“Harnessing the symbol of Kali, the Hindu goddess of liberation and power, the work subverts the British imperial façade of the Tate. Illuminated deities, shapes, and words are connected by Lakshmibai, the Rani (queen) of Jhansi—a fierce female warrior in India’s resistance to British colonial rule in the 19th century.

“The commission opened to coincide with Diwali, the Festival of Light. It is a celebration of new beginnings, the triumph of good over evil, and light over darkness. There is a deep seriousness within this work but what makes it so inviting is that this depth and gravitas is beautifully embellished and adorned with fun, color, and playful energy.”

—Natasha Smith and Ineke Dane, UAP curators

Kaldor Public Art Project 36: do it (australia)

Online exhibition

Audience participant Cha Cha Sullivan responds to an instruction by Saskia Havekes as part of “Project 36: do it (australia),” 2020. Courtesy of the artist and Kaldor Public Art Projects.

Lauren Brincat, Recipe Piece, 2020, commissioned by Kaldor Public Art Projects as part of “Project 36: do it (australia),” 2020. Courtesy of the artist and Kaldor Public Art Projects.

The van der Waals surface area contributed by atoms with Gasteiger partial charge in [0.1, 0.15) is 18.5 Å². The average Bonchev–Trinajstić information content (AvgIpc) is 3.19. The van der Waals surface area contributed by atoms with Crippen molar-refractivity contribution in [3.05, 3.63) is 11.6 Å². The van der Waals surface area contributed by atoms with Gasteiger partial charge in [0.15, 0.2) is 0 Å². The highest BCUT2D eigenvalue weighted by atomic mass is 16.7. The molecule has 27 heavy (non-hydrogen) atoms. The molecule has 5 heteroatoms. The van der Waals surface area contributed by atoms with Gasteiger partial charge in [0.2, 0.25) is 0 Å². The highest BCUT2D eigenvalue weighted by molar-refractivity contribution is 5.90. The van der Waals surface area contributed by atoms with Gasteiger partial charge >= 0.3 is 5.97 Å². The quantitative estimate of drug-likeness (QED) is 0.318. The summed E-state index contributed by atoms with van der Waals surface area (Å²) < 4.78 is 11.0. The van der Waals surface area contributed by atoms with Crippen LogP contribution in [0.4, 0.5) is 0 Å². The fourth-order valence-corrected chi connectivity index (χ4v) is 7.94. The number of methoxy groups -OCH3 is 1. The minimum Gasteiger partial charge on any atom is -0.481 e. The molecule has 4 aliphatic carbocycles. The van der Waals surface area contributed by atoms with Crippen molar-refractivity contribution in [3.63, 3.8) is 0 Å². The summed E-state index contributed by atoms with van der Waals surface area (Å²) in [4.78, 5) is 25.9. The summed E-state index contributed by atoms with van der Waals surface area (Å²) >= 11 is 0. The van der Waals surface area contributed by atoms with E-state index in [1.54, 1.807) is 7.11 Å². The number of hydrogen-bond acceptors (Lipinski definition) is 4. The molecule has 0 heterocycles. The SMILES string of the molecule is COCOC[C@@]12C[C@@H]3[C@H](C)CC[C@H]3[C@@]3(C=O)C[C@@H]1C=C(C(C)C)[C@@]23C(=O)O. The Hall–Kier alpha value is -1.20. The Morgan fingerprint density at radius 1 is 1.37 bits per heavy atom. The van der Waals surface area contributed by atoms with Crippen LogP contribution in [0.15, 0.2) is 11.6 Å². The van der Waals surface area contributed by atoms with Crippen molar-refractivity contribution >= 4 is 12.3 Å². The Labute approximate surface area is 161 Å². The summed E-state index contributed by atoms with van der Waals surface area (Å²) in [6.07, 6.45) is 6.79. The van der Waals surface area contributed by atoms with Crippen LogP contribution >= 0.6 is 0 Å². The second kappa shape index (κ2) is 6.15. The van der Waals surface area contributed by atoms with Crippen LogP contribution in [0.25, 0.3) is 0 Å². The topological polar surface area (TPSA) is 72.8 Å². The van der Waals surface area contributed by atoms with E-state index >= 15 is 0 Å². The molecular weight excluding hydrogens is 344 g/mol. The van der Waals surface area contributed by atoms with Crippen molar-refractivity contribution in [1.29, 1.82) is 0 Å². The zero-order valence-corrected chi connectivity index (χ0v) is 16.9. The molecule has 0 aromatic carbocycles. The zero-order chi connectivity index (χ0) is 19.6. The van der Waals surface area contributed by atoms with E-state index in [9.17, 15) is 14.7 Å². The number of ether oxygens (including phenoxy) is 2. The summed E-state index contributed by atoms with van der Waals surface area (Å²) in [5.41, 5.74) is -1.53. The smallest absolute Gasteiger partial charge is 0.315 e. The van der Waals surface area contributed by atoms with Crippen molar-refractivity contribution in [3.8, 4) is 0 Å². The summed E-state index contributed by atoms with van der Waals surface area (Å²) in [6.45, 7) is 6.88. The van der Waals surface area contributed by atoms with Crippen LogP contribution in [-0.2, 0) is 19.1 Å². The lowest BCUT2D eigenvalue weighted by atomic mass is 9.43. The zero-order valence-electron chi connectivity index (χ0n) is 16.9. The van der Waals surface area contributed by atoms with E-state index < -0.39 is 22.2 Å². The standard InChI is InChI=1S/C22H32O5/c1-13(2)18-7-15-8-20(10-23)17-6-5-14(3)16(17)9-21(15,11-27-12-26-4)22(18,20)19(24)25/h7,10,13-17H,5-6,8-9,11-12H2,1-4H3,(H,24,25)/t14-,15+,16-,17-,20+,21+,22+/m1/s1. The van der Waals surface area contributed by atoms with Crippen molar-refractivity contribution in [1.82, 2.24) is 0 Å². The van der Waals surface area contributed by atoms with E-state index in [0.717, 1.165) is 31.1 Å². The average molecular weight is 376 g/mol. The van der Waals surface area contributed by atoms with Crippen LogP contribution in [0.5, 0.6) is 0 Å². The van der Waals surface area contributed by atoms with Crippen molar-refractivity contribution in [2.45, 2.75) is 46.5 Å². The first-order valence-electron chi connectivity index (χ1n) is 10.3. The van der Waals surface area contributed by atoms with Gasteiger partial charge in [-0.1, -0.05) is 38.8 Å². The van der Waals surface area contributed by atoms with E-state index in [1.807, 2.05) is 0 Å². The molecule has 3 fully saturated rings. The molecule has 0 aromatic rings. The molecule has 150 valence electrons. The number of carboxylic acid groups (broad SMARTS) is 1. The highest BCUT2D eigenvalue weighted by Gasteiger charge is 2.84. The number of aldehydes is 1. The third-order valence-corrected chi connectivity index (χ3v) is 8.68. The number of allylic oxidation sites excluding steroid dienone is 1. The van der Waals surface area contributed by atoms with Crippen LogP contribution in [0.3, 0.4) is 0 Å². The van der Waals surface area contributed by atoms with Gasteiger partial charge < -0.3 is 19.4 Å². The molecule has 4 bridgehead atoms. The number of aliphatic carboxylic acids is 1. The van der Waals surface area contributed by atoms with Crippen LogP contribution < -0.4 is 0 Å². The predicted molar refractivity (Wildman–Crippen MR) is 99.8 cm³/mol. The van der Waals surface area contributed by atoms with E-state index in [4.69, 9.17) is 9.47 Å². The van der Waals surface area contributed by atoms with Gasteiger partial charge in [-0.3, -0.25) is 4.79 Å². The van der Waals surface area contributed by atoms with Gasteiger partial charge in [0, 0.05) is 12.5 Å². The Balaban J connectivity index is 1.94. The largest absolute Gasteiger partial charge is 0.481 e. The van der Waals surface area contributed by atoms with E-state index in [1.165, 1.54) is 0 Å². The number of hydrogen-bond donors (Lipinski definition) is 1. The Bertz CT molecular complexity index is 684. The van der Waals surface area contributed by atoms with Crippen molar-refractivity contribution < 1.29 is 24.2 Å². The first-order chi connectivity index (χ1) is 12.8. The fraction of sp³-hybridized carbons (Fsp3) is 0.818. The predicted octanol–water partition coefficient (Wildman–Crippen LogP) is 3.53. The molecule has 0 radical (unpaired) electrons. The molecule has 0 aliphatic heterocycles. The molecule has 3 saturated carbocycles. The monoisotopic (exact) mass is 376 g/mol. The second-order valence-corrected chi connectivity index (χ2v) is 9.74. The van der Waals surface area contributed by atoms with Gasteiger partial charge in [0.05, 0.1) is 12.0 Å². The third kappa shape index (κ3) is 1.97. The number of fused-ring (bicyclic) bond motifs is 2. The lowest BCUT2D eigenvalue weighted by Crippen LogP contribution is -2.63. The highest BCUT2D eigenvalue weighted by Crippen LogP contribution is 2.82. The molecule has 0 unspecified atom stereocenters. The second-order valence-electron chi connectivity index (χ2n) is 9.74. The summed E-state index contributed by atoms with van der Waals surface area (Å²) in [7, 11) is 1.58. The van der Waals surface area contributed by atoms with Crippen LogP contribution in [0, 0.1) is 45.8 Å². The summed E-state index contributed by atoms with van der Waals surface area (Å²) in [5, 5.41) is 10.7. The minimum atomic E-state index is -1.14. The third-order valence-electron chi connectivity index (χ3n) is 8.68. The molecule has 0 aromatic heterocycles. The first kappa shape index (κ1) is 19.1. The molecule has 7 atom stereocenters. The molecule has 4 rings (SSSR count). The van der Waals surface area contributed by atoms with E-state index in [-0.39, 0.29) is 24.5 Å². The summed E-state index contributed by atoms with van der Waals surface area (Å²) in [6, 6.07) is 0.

“The latest iteration of a Hans Ulrich Obrist initiative that began in 1993, Kaldor Public Art Project 36: do it (australia) invited audiences online to follow instructions from artists, architects, musicians, choreographers, and florists, and create their own artwork at home or in a public space. Participants were encouraged to then document and share online (via Instagram or email) in a form of ‘call and response’ between the creative and the public.

do it instructions were given by some of Australia’s preeminent thinkers including Rafael Bonachela, Lauren Brincat, Megan Cope, Dale Harding, Saskia Havekes, Amrita Hepi, Jonathan Jones, Janet Laurence, Tracey Moffatt, Glenn Murcutt, Khaled Sabsabi, and Latai Taumoepeau.

“The enlistment of the World Wide Web and exhibition via social media of this project, and further its reliance on public participation, was particularly salient given the personality of this year. do it was galvanizing in a time of immense global disenfranchisement (ongoing), highlighting the power and importance of the imagination to break through immediate and learned paradigms to dream of worlds beyond.”

—Natasha Smith and Ineke Dane

Artsy Editorial